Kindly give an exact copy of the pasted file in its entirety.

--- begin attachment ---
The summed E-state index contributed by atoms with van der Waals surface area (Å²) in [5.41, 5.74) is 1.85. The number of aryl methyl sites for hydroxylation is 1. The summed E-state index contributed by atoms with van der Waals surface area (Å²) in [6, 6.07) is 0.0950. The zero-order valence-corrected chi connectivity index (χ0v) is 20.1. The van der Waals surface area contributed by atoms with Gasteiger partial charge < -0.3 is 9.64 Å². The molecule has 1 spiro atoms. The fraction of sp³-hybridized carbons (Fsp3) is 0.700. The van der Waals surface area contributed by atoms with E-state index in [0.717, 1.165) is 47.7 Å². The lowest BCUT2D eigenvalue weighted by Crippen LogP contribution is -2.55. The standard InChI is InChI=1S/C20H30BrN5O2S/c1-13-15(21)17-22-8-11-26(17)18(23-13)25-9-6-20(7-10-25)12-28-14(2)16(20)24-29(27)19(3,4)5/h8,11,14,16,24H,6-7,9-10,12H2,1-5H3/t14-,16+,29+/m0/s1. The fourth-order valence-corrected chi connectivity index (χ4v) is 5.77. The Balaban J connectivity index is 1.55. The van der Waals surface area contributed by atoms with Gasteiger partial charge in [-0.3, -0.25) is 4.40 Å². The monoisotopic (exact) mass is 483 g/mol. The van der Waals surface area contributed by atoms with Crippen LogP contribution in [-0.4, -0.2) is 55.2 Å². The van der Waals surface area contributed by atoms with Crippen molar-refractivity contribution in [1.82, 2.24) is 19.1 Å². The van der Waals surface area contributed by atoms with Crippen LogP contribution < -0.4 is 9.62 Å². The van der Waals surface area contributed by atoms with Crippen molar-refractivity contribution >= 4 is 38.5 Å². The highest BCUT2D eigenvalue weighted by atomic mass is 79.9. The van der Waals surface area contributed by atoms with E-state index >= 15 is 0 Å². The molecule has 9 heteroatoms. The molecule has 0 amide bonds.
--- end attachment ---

The summed E-state index contributed by atoms with van der Waals surface area (Å²) in [5.41, 5.74) is 1.85. The number of aryl methyl sites for hydroxylation is 1. The summed E-state index contributed by atoms with van der Waals surface area (Å²) in [6, 6.07) is 0.0950. The zero-order valence-corrected chi connectivity index (χ0v) is 20.1. The van der Waals surface area contributed by atoms with Gasteiger partial charge < -0.3 is 9.64 Å². The molecule has 1 spiro atoms. The fraction of sp³-hybridized carbons (Fsp3) is 0.700. The van der Waals surface area contributed by atoms with E-state index in [0.717, 1.165) is 47.7 Å². The lowest BCUT2D eigenvalue weighted by Crippen LogP contribution is -2.55. The standard InChI is InChI=1S/C20H30BrN5O2S/c1-13-15(21)17-22-8-11-26(17)18(23-13)25-9-6-20(7-10-25)12-28-14(2)16(20)24-29(27)19(3,4)5/h8,11,14,16,24H,6-7,9-10,12H2,1-5H3/t14-,16+,29+/m0/s1. The fourth-order valence-corrected chi connectivity index (χ4v) is 5.77. The Balaban J connectivity index is 1.55. The van der Waals surface area contributed by atoms with Gasteiger partial charge in [-0.3, -0.25) is 4.40 Å². The monoisotopic (exact) mass is 483 g/mol. The van der Waals surface area contributed by atoms with Crippen LogP contribution in [-0.4, -0.2) is 55.2 Å². The van der Waals surface area contributed by atoms with Crippen molar-refractivity contribution in [1.82, 2.24) is 19.1 Å². The van der Waals surface area contributed by atoms with Crippen LogP contribution < -0.4 is 9.62 Å². The van der Waals surface area contributed by atoms with Crippen molar-refractivity contribution >= 4 is 38.5 Å². The highest BCUT2D eigenvalue weighted by atomic mass is 79.9. The van der Waals surface area contributed by atoms with E-state index >= 15 is 0 Å². The molecule has 9 heteroatoms. The molecule has 0 amide bonds.